A classroom/laboratory activity to analyze the distribution of beetle, mammal, and plant species (for datasets from North America) in the past (based on fossil records), determine whether the same species exist today, and compare the past and present geographic ranges and ecosystems of these species.
Students will create maps, analyze data, and interpret their findings to learn how organisms have survived climate change since this last glacial maximum (LGM). Students will determine ecoregion changes over the past 20,000 years and the resulting geographic range shifts for some species.
Use this tool to help your students find answers to:
- How does climate change affect ecoregions?
- Describe the geographic range shift of the beetle species that lived in eastern Iowa during the last glacial maximum (based on the data provided in the activity).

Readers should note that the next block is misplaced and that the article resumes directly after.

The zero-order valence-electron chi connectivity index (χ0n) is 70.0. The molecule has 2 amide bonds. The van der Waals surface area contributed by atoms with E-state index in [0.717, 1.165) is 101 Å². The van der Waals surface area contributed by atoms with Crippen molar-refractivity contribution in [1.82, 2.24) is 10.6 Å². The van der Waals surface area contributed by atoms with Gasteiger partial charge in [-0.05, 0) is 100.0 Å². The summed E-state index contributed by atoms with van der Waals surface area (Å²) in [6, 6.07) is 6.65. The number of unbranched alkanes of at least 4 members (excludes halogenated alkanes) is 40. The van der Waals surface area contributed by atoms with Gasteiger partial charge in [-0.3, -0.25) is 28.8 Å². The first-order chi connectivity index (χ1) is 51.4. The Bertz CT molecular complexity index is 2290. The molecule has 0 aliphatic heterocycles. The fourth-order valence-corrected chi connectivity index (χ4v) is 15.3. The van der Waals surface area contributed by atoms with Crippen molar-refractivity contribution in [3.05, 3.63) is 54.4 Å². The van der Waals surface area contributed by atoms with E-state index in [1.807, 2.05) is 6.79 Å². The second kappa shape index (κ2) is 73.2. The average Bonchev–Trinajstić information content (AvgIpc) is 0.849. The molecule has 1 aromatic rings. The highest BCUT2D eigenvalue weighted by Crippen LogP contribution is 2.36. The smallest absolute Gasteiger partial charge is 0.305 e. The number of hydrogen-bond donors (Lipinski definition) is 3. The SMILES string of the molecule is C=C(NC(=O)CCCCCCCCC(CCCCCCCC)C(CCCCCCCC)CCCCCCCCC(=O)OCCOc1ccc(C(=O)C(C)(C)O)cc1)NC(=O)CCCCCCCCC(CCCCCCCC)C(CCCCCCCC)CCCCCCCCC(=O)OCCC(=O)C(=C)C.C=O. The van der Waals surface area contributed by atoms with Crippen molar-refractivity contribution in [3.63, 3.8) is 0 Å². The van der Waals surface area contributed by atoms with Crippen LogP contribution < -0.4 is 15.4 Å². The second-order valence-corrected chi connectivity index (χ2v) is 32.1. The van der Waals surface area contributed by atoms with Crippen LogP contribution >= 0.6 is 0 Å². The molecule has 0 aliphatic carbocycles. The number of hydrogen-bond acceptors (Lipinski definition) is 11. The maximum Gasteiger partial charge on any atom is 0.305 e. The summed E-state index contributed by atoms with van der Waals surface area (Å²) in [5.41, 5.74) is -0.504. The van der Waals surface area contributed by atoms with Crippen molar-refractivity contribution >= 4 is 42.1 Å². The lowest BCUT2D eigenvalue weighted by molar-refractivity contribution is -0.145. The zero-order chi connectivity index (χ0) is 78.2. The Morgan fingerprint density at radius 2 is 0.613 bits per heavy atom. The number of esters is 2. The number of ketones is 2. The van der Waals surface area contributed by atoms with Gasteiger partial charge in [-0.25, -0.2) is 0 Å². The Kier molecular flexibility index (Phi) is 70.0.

About the Tool
|Tool Name||Beetles, Mammals, and Plants: Is Climate Driving Range Shifts Since the Last Glacial Maximum|
|Topic(s) in Discipline||Biodiversity, Animal Diversity, Evolution and Behavior, Species and Speciation, Ecology, Populations, Zoogeography|
|Climate Topic||Climate and the Biosphere|
|Type of Tool||Laboratory Activity|
|Developed by||Christian George (High Point University), Jessie Rock (North Dakota State University), Allan Ashworth, North Dakota State University)|
|Hosted at||Science Education Resource Center (SERC) at Carleton College|